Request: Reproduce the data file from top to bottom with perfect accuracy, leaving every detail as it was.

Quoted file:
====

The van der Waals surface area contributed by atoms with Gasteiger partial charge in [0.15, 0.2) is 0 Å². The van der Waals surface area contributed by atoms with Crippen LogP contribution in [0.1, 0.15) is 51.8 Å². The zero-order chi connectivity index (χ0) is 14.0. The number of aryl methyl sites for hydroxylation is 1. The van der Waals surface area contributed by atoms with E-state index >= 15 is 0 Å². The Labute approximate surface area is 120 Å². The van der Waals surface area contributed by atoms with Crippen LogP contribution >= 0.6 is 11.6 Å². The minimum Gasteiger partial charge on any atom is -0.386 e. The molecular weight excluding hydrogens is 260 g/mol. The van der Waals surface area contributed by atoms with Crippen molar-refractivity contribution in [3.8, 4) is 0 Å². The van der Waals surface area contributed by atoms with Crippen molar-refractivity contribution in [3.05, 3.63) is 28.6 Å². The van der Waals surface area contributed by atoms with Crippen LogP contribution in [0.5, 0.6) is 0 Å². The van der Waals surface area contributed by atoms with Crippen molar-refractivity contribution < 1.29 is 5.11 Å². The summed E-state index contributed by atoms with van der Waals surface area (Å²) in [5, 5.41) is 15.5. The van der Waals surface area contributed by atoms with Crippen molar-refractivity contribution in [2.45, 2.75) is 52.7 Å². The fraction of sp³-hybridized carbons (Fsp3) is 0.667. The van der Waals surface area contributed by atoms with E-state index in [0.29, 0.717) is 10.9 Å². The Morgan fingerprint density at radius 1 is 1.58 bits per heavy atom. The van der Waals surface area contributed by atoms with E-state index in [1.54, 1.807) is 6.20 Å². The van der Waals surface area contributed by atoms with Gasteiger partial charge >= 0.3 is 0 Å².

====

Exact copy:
The van der Waals surface area contributed by atoms with Gasteiger partial charge in [0.15, 0.2) is 0 Å². The van der Waals surface area contributed by atoms with Crippen LogP contribution in [0.1, 0.15) is 51.8 Å². The zero-order chi connectivity index (χ0) is 14.0. The number of aryl methyl sites for hydroxylation is 1. The van der Waals surface area contributed by atoms with E-state index >= 15 is 0 Å². The Labute approximate surface area is 120 Å². The van der Waals surface area contributed by atoms with Crippen LogP contribution >= 0.6 is 11.6 Å². The minimum Gasteiger partial charge on any atom is -0.386 e. The molecular weight excluding hydrogens is 260 g/mol. The van der Waals surface area contributed by atoms with Crippen molar-refractivity contribution in [3.8, 4) is 0 Å². The van der Waals surface area contributed by atoms with Crippen molar-refractivity contribution in [3.05, 3.63) is 28.6 Å². The van der Waals surface area contributed by atoms with Crippen LogP contribution in [0.5, 0.6) is 0 Å². The van der Waals surface area contributed by atoms with Crippen molar-refractivity contribution < 1.29 is 5.11 Å². The summed E-state index contributed by atoms with van der Waals surface area (Å²) in [5, 5.41) is 15.5. The van der Waals surface area contributed by atoms with Crippen molar-refractivity contribution in [2.45, 2.75) is 52.7 Å². The fraction of sp³-hybridized carbons (Fsp3) is 0.667. The van der Waals surface area contributed by atoms with E-state index in [0.29, 0.717) is 10.9 Å². The Morgan fingerprint density at radius 1 is 1.58 bits per heavy atom. The van der Waals surface area contributed by atoms with E-state index in [1.54, 1.807) is 6.20 Å². The van der Waals surface area contributed by atoms with Gasteiger partial charge >= 0.3 is 0 Å².